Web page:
Not only do face masks help protect people from getting or spreading the novel coronavirus, the humidity created inside masks also hydrates the respiratory tract and benefits the immune system, says a new study.
According to the research, published in the Biophysical Journal, the higher level of humidity in inhaled air could explain why wearing masks is linked to lower disease severity in people infected with the SARS-CoV-2 virus since hydration of the respiratory tract is known to benefit the immune system.
“We found that face masks strongly increase the humidity in inhaled air and propose that the resulting hydration of the respiratory tract could be responsible for the documented finding that links lower COVID-19 disease severity to wearing a mask,” said the studys lead author, Adriaan Bax from the US NIHs National Institute of Diabetes and Digestive and Kidney Diseases (NIDDK).
“High levels of humidity have been shown to mitigate severity of the flu, and it may be applicable to severity of COVID-19 through a similar mechanism,” Bax said.
The scientists said high levels of humidity can limit the spread of a virus to the lungs by promoting mucociliary clearance (MCC) — a defense mechanism that removes mucus and potentially harmful particles within the mucus from the lungs.
They said high humidity can also bolster the immune system by producing special proteins called interferons that fight against viruses while low levels have been shown to impair both MCC and the interferon response.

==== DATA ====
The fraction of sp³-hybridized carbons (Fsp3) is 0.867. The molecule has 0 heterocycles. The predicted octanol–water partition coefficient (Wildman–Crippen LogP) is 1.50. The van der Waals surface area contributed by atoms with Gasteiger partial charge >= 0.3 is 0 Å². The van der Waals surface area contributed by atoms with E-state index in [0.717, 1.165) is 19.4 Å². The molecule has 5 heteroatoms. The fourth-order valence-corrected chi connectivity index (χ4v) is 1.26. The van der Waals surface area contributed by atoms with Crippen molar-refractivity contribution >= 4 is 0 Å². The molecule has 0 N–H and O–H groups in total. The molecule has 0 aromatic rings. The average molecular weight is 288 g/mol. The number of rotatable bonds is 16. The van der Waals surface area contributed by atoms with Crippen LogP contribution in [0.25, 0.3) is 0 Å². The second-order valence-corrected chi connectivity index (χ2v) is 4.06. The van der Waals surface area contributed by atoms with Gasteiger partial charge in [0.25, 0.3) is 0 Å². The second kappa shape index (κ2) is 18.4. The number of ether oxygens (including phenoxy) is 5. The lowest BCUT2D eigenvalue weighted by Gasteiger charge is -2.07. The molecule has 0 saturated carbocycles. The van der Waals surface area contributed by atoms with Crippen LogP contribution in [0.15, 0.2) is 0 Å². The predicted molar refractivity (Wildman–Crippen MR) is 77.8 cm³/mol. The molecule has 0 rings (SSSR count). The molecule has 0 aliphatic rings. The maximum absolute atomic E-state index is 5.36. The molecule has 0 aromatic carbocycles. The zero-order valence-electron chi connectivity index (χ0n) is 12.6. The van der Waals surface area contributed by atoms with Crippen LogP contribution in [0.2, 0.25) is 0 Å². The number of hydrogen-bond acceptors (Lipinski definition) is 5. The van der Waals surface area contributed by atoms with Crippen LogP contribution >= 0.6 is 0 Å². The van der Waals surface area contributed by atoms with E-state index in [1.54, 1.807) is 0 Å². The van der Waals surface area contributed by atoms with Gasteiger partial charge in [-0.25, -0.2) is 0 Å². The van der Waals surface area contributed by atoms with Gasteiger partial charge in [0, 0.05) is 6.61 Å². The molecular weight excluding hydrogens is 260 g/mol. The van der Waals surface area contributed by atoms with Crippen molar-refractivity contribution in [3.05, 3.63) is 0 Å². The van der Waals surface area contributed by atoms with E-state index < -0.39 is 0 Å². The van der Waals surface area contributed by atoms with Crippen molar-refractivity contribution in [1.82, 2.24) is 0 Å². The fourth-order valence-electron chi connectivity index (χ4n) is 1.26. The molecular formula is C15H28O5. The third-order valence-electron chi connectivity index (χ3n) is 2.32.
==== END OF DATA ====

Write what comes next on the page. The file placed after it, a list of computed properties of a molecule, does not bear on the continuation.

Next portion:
According to the researchers, this may be one reason why people are more likely to get respiratory infections in cold weather. In the current study, the scientists tested four common types of masks — an N95 mask, a three-ply disposable surgical mask, a two-ply cotton-polyester mask, and a heavy cotton mask. They measured the level of humidity by having a volunteer breathe into a sealed steel box. When the person wore no mask, the water vapour of the exhaled breath filled the box, leading to a rapid increase in humidity inside the box, the study noted.
However, when the person wore a mask, the buildup of humidity inside the box greatly decreased, due to most of the water vapour remaining in the mask, becoming condensed, and being re-inhaled.
The scientists took measurements at three different air temperatures, ranging from about 46 to 98 degrees Fahrenheit. To ensure no leakage, they said the masks were fitted against the volunteers face using high-density foam rubber.
The findings revealed that all four masks increased the level of humidity of inhaled air, but to varying degrees. At lower temperatures, the researchers said the humidifying effects of all masks greatly increased while thick cotton masks led to the most increased level of humidity at all conditions.
“The increased level of humidity is something most mask-wearers probably felt without being able to recognize, and without realizing that this humidity might actually be good for them,” Bax said.
“This research supports the importance of mask-wearing as a simple, yet effective, way to protect the people around us and to protect ourselves from respiratory infection,” said NIDDK Director Griffin P. Rodgers.
(Except for the headline, this story has not been edited by The Federal staff and is auto-published from a syndicated feed.)